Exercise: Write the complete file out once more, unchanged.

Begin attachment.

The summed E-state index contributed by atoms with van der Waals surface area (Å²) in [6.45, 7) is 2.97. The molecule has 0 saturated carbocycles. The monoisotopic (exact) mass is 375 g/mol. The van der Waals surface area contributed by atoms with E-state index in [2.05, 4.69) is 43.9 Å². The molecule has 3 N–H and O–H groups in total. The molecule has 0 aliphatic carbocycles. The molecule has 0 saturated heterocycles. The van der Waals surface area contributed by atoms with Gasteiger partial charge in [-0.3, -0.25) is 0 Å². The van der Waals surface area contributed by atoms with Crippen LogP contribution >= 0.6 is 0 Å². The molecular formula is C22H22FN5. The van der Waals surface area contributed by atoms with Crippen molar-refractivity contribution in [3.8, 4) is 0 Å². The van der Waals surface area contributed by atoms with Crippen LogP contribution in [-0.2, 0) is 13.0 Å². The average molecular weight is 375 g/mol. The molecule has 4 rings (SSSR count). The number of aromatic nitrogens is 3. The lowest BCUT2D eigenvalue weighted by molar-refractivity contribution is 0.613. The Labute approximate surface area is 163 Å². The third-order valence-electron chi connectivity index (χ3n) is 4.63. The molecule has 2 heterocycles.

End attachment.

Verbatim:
The summed E-state index contributed by atoms with van der Waals surface area (Å²) in [6.45, 7) is 2.97. The molecule has 0 saturated carbocycles. The monoisotopic (exact) mass is 375 g/mol. The van der Waals surface area contributed by atoms with E-state index in [2.05, 4.69) is 43.9 Å². The molecule has 3 N–H and O–H groups in total. The molecule has 0 aliphatic carbocycles. The molecule has 0 saturated heterocycles. The van der Waals surface area contributed by atoms with Gasteiger partial charge in [-0.3, -0.25) is 0 Å². The van der Waals surface area contributed by atoms with Crippen LogP contribution >= 0.6 is 0 Å². The molecular formula is C22H22FN5. The van der Waals surface area contributed by atoms with Crippen molar-refractivity contribution in [3.8, 4) is 0 Å². The van der Waals surface area contributed by atoms with Crippen LogP contribution in [-0.2, 0) is 13.0 Å². The average molecular weight is 375 g/mol. The molecule has 4 rings (SSSR count). The number of aromatic nitrogens is 3. The lowest BCUT2D eigenvalue weighted by molar-refractivity contribution is 0.613. The Labute approximate surface area is 163 Å². The third-order valence-electron chi connectivity index (χ3n) is 4.63. The molecule has 2 heterocycles.